On the weekend COVID-19 hit my town, we descended into a canyon south of its outskirts named for the friars Dominquez-Escalante. Their troop never explored this monolithic crevice, crossing the Rio del Tezon some forty miles north-east, but the mythos of destruction claims much of the barren West. I wonder if aisle fourteen of the supermarket back home will suffer a similar fate? Two crows guard the trailhead, harbingers of a destiny inescapable. Even here life has retreated to some secret refuge from the coming storm. It is only us, the whistle of riverbank grass, the eroded boulders of a dry inland ocean. The quiet. We march on looking for the remnants of a people delivered by coyote. Sinawav has escaped through his hole in the heavens. On a boulder face, hidden behind juniper and sage, petroglyphs portray a mural of past abundance. Melted snow-capped mountains run across its length giving life to a forest of horned ungulates, bear prowls the periphery, the sun follows a reassuring arc. Did they record this breadth of life in anticipation of its demise? Did they know the white man would bring his disease back then, and now? How strange to panic about our history.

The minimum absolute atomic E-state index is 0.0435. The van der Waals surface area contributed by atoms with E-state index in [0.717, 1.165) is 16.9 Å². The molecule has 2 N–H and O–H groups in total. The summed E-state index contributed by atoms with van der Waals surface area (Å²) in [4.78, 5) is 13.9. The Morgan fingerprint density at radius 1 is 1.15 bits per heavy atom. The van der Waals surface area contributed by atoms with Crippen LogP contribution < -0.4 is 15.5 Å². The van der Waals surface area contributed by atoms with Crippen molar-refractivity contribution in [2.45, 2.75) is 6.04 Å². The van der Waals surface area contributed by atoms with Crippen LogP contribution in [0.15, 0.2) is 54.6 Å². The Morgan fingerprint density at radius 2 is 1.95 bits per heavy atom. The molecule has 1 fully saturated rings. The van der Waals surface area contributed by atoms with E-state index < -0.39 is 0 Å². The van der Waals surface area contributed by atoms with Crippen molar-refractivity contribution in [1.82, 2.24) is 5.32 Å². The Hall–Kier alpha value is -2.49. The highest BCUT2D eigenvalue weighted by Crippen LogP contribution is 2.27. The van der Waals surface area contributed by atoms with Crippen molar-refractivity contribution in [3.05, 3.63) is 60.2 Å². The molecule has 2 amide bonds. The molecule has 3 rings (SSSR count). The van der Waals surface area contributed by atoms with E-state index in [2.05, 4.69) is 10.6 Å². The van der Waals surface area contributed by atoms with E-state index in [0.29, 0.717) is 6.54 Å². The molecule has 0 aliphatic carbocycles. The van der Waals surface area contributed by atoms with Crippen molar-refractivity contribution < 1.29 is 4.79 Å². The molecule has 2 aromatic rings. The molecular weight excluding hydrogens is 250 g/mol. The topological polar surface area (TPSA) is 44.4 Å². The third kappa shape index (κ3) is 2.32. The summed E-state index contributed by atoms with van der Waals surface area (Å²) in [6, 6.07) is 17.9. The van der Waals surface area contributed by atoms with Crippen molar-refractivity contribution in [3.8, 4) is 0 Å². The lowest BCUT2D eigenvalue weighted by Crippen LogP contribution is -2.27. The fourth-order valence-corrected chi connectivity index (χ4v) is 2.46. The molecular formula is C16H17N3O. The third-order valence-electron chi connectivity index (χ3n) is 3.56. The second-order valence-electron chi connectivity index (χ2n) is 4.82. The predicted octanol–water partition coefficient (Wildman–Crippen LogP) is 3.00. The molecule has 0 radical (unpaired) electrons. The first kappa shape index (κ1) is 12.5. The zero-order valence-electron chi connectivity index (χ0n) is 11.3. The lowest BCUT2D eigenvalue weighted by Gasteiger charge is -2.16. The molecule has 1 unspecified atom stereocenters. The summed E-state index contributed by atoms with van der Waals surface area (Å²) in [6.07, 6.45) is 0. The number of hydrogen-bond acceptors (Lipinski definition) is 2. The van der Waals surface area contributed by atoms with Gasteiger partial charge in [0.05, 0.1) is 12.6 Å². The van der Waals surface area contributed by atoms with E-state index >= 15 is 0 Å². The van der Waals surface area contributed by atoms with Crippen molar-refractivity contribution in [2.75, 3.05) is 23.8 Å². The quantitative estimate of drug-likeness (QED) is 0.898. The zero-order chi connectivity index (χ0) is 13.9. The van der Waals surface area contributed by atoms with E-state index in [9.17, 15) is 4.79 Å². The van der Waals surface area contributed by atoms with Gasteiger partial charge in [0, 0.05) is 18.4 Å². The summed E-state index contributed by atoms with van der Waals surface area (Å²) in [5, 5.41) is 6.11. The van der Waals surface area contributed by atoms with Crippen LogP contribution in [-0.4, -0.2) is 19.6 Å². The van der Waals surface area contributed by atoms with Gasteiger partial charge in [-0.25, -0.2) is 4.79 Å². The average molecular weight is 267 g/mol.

March 15, 2020